There’s very little that hasn’t already been written about what university life currently entails. Getting a meaningful academic and social experience is difficult, and for many, it’s not working as well as it could. Students, mostly young adults living their first independent years, are being asked to adapt at breakneck pace to an experience they weren’t expecting and, in many cases, don’t feel equipped to cope with. There’s already evidence showing that, for the current university student cohort, declining mental health is an issue, and one enveloped with the extra trauma of loneliness and isolation.
Mental health support, counselling, psychotherapies and psychiatry and GP services are all still very much available, with universities and the health and social care system adapting at speeds not seen before in terms of technology investment and digitisation. Online appointments – or teleconsultation services, to give them the correct terminology – are being deployed across the UK. Professionals are still seeing patients, in both senses of the word. From my discussions with mental health support providers and doctors, I’ve come to the conclusion that we’ve moved beyond the adaptation phase already, and that the process of accessing digital support is now normalising. But is receiving treatment and therapy via video becoming as normal as the method of delivery? What do students, and therapists think?
Making therapy more accessible
I spoke to a university psychotherapist working in London, who wishes to remain anonymous, about what teleconsultation has enabled her to provide. She has used this method since March last year, reaching out to student patients who were already receiving one-on-one, face-to-face therapy.
“So much of the work I do with patients relies on physical, as well as emotional cues. Seeing their expressions, their ability to be present in conversation, and where they focus when they’re talking, is vital. From this perspective, video consultation is a step-change from converting a face-to-face meeting to a phone call. However, the conversion of laptop screen to ‘safe space’ where we can have the same conversations as we had in my office is very often a process that is time consuming and stressful. What I mean by that is that the change itself is often counter-productive in terms of therapeutic progress.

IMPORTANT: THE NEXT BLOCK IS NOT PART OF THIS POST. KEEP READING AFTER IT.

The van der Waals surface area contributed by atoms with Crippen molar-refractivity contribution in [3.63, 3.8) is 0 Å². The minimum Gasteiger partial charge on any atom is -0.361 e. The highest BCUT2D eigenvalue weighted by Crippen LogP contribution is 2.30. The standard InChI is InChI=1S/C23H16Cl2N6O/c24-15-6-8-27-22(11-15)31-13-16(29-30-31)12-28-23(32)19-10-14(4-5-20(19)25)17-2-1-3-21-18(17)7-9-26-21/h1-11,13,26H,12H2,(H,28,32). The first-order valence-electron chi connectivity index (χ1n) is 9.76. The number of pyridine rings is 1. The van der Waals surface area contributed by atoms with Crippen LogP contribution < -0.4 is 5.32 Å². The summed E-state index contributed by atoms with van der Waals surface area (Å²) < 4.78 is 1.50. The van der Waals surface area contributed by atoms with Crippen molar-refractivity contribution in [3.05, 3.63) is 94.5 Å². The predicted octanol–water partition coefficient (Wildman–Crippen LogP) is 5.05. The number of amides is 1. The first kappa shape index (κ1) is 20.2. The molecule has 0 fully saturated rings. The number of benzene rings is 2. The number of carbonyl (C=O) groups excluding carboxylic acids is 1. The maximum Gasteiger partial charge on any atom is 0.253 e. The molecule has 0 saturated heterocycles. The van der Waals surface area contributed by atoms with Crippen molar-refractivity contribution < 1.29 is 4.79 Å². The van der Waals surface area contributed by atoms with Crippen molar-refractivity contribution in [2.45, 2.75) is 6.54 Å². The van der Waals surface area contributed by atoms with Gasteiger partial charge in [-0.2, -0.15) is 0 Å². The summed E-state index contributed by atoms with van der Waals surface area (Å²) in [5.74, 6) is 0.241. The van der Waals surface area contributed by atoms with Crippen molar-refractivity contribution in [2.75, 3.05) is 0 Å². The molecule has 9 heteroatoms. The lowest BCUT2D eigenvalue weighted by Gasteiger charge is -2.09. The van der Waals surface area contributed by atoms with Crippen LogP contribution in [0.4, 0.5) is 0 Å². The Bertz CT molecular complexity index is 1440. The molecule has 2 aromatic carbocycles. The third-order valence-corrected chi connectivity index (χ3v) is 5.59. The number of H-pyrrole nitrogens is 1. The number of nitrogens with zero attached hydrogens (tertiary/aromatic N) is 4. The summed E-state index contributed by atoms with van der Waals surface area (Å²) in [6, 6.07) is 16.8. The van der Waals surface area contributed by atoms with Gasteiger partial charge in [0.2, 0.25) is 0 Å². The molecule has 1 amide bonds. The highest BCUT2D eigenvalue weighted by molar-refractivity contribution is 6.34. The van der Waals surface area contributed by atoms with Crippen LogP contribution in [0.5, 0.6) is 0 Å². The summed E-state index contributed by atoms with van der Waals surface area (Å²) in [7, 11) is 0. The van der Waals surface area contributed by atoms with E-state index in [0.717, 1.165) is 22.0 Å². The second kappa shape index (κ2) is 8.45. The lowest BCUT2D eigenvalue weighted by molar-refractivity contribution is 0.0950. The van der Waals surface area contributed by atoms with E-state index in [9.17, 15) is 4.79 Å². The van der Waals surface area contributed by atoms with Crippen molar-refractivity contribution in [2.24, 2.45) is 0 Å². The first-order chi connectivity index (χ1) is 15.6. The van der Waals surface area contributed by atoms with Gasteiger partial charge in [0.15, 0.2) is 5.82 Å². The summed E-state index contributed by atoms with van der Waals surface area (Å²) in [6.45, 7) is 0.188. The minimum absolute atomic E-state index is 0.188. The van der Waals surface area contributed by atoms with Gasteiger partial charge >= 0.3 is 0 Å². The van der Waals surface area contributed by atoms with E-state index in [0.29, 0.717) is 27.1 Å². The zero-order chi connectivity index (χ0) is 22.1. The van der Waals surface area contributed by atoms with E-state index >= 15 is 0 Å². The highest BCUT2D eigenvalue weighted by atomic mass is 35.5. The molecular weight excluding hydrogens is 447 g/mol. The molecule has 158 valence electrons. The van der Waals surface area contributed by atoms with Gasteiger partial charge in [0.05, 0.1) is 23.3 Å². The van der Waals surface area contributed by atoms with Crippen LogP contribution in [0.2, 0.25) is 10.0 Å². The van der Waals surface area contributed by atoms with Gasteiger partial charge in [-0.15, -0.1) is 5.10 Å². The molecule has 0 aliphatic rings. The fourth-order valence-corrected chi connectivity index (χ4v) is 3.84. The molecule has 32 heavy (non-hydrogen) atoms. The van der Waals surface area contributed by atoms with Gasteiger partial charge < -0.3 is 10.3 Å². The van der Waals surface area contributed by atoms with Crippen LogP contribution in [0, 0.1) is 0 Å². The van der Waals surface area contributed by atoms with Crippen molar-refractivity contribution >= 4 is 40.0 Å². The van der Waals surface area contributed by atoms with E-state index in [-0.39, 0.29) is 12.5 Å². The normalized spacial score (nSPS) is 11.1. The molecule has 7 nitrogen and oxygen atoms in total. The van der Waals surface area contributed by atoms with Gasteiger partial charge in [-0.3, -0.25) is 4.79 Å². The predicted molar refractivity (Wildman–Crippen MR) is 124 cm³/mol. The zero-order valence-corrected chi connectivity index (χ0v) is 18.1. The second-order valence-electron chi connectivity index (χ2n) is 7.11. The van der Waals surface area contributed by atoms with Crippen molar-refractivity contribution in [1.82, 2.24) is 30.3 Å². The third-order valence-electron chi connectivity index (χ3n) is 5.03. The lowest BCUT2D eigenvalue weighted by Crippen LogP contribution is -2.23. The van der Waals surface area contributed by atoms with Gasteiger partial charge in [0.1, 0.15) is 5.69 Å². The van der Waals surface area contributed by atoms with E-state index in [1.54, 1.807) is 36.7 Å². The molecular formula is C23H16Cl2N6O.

“The connection with me, on the screen, present and ready to listen though, has been immensely helpful for many of my student patients. I am certain that we would all rather be in my office, but for some patients, the video call has made therapy more accessible, and this has caused some difficulties. Students, typically, would not receive university-provided therapy during the summer recess in regular volume, but video calling has meant that services have continued. Many in my profession use the recess to study, re-group ourselves, and prepare for the next academic year. This [wasn’t] possible in 2020.
“Maintaining the professional and patient relationship, navigating the new variables, such as different times for appointments, privacy issues for the patients, and of course, sometimes, poor connections, adds another extra dimension to our work. As you can imagine, as student mental health support practitioners, we are all aware of how necessary our services are at the moment. There’s a huge commitment to help and support, and teleconsultation is enabling this very efficiently.”
Tackling the student mental health crisis
I also connected with NUS-USI President Ellen Fearon, to ask her opinion on the effect teleconsultation is having on HE in Northern Ireland. She told me: “Students in Northern Ireland were facing a mental health crisis before this pandemic hit, and now things have gotten so much worse. They are struggling with isolation, financial and academic pressures, and ongoing uncertainty about what the next few weeks and months will look like.
“Access to online counselling is a useful resource for students, and for many facing long periods of self-isolation, it has been a lifeline. It can also be valuable for students who have to travel to their campuses and would prefer to access services from their own home.
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“However online services should never be considered a replacement for in-person support. Some students experience significant barriers to online counselling, for instance those in multi-occupancy housing who may not have access to a private space to talk about sensitive topics. Student choice should be the priority, and institutions must make sure that students are able to access mental health support in a way that works best for them.”
As a doctor myself, I agree with Ellen completely; as the pandemic changes shape, we simply can’t lose sight of in-person patient consultations – they are not a past tense issue. COVID-19 is going to dictate student life into next year, and higher education, along with the NHS mental health services need to remain as open and approachable as possible. I believe teleconsultation enables that, particularly as the digitisation of access and bookable services improves with it. However, we must keep close watch on this generation of young people and move with what they require as much as possible. We’re all aware that, as a nation, we are more upfront about mental health issues than ever before. The dialogue about how support services are provided must remain equally as open.